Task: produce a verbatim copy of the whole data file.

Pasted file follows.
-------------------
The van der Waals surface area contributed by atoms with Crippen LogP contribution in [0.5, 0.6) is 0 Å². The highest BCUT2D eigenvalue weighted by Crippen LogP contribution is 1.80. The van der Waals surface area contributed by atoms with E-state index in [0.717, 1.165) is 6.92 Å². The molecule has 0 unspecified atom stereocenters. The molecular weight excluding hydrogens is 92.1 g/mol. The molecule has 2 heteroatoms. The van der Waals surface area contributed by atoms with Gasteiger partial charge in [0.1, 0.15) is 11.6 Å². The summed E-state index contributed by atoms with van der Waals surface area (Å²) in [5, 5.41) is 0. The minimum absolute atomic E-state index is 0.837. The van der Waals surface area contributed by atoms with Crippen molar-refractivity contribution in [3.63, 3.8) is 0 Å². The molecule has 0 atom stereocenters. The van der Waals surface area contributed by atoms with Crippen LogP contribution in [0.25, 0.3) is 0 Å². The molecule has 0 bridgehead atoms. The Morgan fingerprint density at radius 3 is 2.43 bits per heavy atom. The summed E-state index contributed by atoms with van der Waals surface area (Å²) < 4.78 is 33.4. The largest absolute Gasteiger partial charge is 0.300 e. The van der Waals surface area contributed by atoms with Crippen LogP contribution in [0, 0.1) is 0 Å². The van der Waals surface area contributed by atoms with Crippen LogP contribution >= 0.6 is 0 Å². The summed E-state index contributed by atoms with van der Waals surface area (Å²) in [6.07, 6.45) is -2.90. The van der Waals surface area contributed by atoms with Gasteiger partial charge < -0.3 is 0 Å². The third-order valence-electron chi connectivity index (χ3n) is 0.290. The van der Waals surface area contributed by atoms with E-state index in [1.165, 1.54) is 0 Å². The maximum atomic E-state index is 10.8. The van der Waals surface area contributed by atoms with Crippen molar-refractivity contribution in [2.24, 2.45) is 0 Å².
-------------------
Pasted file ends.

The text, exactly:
The van der Waals surface area contributed by atoms with Crippen LogP contribution in [0.5, 0.6) is 0 Å². The highest BCUT2D eigenvalue weighted by Crippen LogP contribution is 1.80. The van der Waals surface area contributed by atoms with E-state index in [0.717, 1.165) is 6.92 Å². The molecule has 0 unspecified atom stereocenters. The molecular weight excluding hydrogens is 92.1 g/mol. The molecule has 2 heteroatoms. The van der Waals surface area contributed by atoms with Gasteiger partial charge in [0.1, 0.15) is 11.6 Å². The summed E-state index contributed by atoms with van der Waals surface area (Å²) in [5, 5.41) is 0. The minimum absolute atomic E-state index is 0.837. The van der Waals surface area contributed by atoms with Crippen molar-refractivity contribution in [3.63, 3.8) is 0 Å². The molecule has 0 atom stereocenters. The van der Waals surface area contributed by atoms with Crippen LogP contribution in [0.25, 0.3) is 0 Å². The molecule has 0 bridgehead atoms. The Morgan fingerprint density at radius 3 is 2.43 bits per heavy atom. The summed E-state index contributed by atoms with van der Waals surface area (Å²) < 4.78 is 33.4. The largest absolute Gasteiger partial charge is 0.300 e. The van der Waals surface area contributed by atoms with Crippen LogP contribution in [0, 0.1) is 0 Å². The van der Waals surface area contributed by atoms with Crippen LogP contribution >= 0.6 is 0 Å². The summed E-state index contributed by atoms with van der Waals surface area (Å²) in [6.07, 6.45) is -2.90. The van der Waals surface area contributed by atoms with Gasteiger partial charge < -0.3 is 0 Å². The third-order valence-electron chi connectivity index (χ3n) is 0.290. The van der Waals surface area contributed by atoms with E-state index in [1.165, 1.54) is 0 Å². The maximum atomic E-state index is 10.8. The van der Waals surface area contributed by atoms with Crippen molar-refractivity contribution in [2.24, 2.45) is 0 Å².